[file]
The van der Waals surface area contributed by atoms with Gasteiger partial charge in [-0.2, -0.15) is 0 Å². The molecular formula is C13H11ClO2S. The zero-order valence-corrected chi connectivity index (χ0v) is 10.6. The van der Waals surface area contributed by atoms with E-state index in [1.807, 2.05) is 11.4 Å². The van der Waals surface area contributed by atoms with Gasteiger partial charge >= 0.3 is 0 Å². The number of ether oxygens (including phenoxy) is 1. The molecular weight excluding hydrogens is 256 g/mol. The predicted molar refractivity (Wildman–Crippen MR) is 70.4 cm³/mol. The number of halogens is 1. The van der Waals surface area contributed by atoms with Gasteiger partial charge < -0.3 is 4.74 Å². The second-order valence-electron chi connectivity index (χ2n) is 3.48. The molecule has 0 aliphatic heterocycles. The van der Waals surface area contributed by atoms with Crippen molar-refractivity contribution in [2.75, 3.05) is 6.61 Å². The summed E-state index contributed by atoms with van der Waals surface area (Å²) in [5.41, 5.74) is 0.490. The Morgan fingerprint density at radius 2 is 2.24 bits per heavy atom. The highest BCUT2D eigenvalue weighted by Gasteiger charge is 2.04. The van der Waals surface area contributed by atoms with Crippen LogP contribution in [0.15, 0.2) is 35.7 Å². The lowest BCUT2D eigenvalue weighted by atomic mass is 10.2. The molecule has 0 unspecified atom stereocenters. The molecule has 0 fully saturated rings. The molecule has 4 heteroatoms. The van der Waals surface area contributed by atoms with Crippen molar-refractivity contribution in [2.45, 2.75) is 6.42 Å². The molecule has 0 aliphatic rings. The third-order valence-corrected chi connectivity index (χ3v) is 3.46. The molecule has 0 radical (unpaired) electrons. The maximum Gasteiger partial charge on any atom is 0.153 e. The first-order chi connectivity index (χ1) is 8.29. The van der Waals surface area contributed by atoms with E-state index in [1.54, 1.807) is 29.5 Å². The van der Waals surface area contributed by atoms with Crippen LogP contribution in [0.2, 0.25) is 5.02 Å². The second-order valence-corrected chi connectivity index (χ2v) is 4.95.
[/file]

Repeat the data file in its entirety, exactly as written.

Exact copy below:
The van der Waals surface area contributed by atoms with Gasteiger partial charge in [-0.2, -0.15) is 0 Å². The molecular formula is C13H11ClO2S. The zero-order valence-corrected chi connectivity index (χ0v) is 10.6. The van der Waals surface area contributed by atoms with E-state index in [1.807, 2.05) is 11.4 Å². The van der Waals surface area contributed by atoms with Gasteiger partial charge >= 0.3 is 0 Å². The number of ether oxygens (including phenoxy) is 1. The molecular weight excluding hydrogens is 256 g/mol. The predicted molar refractivity (Wildman–Crippen MR) is 70.4 cm³/mol. The number of halogens is 1. The van der Waals surface area contributed by atoms with Gasteiger partial charge < -0.3 is 4.74 Å². The second-order valence-electron chi connectivity index (χ2n) is 3.48. The molecule has 0 aliphatic heterocycles. The van der Waals surface area contributed by atoms with Crippen molar-refractivity contribution in [2.75, 3.05) is 6.61 Å². The summed E-state index contributed by atoms with van der Waals surface area (Å²) in [5.41, 5.74) is 0.490. The Morgan fingerprint density at radius 2 is 2.24 bits per heavy atom. The highest BCUT2D eigenvalue weighted by Gasteiger charge is 2.04. The van der Waals surface area contributed by atoms with Crippen LogP contribution in [0.15, 0.2) is 35.7 Å². The lowest BCUT2D eigenvalue weighted by atomic mass is 10.2. The molecule has 0 unspecified atom stereocenters. The molecule has 0 fully saturated rings. The molecule has 4 heteroatoms. The van der Waals surface area contributed by atoms with Crippen molar-refractivity contribution in [2.45, 2.75) is 6.42 Å². The molecule has 0 aliphatic rings. The third-order valence-corrected chi connectivity index (χ3v) is 3.46. The molecule has 0 radical (unpaired) electrons. The maximum Gasteiger partial charge on any atom is 0.153 e. The first-order chi connectivity index (χ1) is 8.29. The van der Waals surface area contributed by atoms with E-state index in [1.54, 1.807) is 29.5 Å². The van der Waals surface area contributed by atoms with Crippen LogP contribution in [0.2, 0.25) is 5.02 Å². The second-order valence-corrected chi connectivity index (χ2v) is 4.95.